Recently I was lucky enough to get a sneak peak of About Time, the latest film from Richard Curtis, the creator of Love Actually, Notting Hill, and Four Weddings and a Funeral. Starring Rachel McAdams and Domhnall Gleeson, it focuses on the misadventures of Tim Lake (Gleeson) after his father (the inimitable Bill Nighy) informs him that every male in their family has the ability to travel through time. As his unusual life progresses, Tim finds out that his unique gift can’t save him from the sorrows and ups and downs that affect all families, everywhere. What struck me most about this film was not the romance at its center but Tim’s relationship with his family. It’s hard not to envy their idyllic country house and movie nights, but how much Tim cares about his quirky sister and his easygoing father is heartwarming. While no super powers have been passed down in my family, I more than relate to how much Tim worries about his sometimes eccentric family. As the middle child in a family of three girls, I feel like I am constantly concerned about my sisters’ lives and well-being. And while I think Tim’s sister Kit Kat’s problems are more extreme than what I’ve had to deal with, learning not to meddle and letting siblings learn lessons the hard way is useful no matter what your family is like.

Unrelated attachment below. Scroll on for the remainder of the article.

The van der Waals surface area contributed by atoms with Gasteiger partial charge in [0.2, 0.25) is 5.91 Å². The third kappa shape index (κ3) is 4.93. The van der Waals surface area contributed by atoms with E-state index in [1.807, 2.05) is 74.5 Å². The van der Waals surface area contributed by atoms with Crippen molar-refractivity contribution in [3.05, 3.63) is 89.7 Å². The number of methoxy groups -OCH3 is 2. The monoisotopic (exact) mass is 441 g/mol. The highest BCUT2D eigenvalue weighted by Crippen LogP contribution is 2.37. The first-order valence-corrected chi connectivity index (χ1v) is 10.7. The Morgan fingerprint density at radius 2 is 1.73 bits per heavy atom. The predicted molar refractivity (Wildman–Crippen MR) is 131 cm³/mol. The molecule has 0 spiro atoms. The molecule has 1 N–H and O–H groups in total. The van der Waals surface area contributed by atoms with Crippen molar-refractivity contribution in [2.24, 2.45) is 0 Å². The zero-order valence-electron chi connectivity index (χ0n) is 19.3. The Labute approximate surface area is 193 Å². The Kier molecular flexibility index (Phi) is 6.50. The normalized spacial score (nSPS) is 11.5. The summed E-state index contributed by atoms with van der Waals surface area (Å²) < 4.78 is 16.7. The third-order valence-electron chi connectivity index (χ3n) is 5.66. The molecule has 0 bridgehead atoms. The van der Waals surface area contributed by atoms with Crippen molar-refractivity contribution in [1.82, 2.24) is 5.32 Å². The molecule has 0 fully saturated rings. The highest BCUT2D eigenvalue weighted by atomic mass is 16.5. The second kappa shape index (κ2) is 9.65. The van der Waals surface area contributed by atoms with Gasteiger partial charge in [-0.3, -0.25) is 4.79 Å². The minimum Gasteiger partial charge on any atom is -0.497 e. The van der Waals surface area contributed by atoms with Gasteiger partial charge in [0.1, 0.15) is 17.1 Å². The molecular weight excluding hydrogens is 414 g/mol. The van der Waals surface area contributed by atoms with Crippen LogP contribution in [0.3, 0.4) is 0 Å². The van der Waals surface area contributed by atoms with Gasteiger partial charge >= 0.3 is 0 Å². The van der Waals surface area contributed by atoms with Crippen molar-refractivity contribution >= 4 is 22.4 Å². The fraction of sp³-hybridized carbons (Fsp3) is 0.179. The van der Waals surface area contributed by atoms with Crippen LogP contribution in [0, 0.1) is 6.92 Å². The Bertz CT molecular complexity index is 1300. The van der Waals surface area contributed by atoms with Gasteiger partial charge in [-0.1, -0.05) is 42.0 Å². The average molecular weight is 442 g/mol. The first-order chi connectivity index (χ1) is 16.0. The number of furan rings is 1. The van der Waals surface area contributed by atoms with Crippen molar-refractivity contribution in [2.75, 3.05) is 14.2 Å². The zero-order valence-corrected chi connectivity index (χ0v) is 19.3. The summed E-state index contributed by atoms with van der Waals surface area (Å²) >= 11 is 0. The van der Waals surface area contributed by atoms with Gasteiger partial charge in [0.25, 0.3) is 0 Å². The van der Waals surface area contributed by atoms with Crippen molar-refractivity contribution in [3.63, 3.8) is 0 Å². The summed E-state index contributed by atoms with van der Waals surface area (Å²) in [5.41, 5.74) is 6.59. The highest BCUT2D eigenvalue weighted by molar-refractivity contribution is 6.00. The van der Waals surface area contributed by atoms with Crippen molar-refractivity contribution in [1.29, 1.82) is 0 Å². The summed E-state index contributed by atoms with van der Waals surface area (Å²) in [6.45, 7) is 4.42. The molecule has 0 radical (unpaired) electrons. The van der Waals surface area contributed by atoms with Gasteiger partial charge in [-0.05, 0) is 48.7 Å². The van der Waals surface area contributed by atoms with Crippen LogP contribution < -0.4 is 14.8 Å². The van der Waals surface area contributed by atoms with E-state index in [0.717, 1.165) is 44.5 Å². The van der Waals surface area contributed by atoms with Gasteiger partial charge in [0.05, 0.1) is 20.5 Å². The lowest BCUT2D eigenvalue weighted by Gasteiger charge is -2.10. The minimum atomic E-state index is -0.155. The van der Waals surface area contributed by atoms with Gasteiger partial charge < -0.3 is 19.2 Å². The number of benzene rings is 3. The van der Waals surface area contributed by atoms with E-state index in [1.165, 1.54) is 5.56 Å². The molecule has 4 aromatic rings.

About Time is a comedy about love and time travel, which discovers that, in the end, making the most of life may not need time travel at all. You’ll be hard put not to tear up at the end. About Time opens in select theaters on November 1 and everywhere November 8.